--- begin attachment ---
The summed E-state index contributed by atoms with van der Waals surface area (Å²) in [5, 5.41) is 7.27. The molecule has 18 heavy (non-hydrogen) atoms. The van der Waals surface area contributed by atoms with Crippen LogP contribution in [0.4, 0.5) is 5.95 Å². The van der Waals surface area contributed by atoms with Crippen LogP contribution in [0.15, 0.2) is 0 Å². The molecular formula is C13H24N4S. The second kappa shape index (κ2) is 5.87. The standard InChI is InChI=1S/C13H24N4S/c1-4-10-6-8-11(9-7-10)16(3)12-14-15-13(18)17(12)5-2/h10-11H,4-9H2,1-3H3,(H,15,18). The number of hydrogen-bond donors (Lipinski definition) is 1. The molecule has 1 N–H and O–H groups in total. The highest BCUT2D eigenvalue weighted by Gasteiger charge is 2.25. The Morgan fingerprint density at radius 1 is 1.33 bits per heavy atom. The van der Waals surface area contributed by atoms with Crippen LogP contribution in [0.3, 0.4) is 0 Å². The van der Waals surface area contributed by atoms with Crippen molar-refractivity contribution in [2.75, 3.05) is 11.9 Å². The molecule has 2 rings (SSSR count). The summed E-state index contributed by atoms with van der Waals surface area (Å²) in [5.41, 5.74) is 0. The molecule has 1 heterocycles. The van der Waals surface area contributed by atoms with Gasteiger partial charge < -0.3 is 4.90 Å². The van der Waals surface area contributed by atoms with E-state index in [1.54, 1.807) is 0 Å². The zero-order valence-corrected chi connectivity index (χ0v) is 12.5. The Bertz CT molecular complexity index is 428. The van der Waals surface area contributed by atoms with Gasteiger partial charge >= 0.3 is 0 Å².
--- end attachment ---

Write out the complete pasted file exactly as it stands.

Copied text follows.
The summed E-state index contributed by atoms with van der Waals surface area (Å²) in [5, 5.41) is 7.27. The molecule has 18 heavy (non-hydrogen) atoms. The van der Waals surface area contributed by atoms with Crippen LogP contribution in [0.4, 0.5) is 5.95 Å². The van der Waals surface area contributed by atoms with Crippen LogP contribution in [0.15, 0.2) is 0 Å². The molecular formula is C13H24N4S. The second kappa shape index (κ2) is 5.87. The standard InChI is InChI=1S/C13H24N4S/c1-4-10-6-8-11(9-7-10)16(3)12-14-15-13(18)17(12)5-2/h10-11H,4-9H2,1-3H3,(H,15,18). The number of hydrogen-bond donors (Lipinski definition) is 1. The molecule has 1 N–H and O–H groups in total. The highest BCUT2D eigenvalue weighted by Gasteiger charge is 2.25. The Morgan fingerprint density at radius 1 is 1.33 bits per heavy atom. The van der Waals surface area contributed by atoms with Crippen LogP contribution in [0.3, 0.4) is 0 Å². The van der Waals surface area contributed by atoms with Crippen molar-refractivity contribution in [2.75, 3.05) is 11.9 Å². The molecule has 2 rings (SSSR count). The summed E-state index contributed by atoms with van der Waals surface area (Å²) in [5.41, 5.74) is 0. The molecule has 1 heterocycles. The van der Waals surface area contributed by atoms with Gasteiger partial charge < -0.3 is 4.90 Å². The van der Waals surface area contributed by atoms with E-state index in [1.54, 1.807) is 0 Å². The zero-order valence-corrected chi connectivity index (χ0v) is 12.5. The Bertz CT molecular complexity index is 428. The van der Waals surface area contributed by atoms with Gasteiger partial charge >= 0.3 is 0 Å².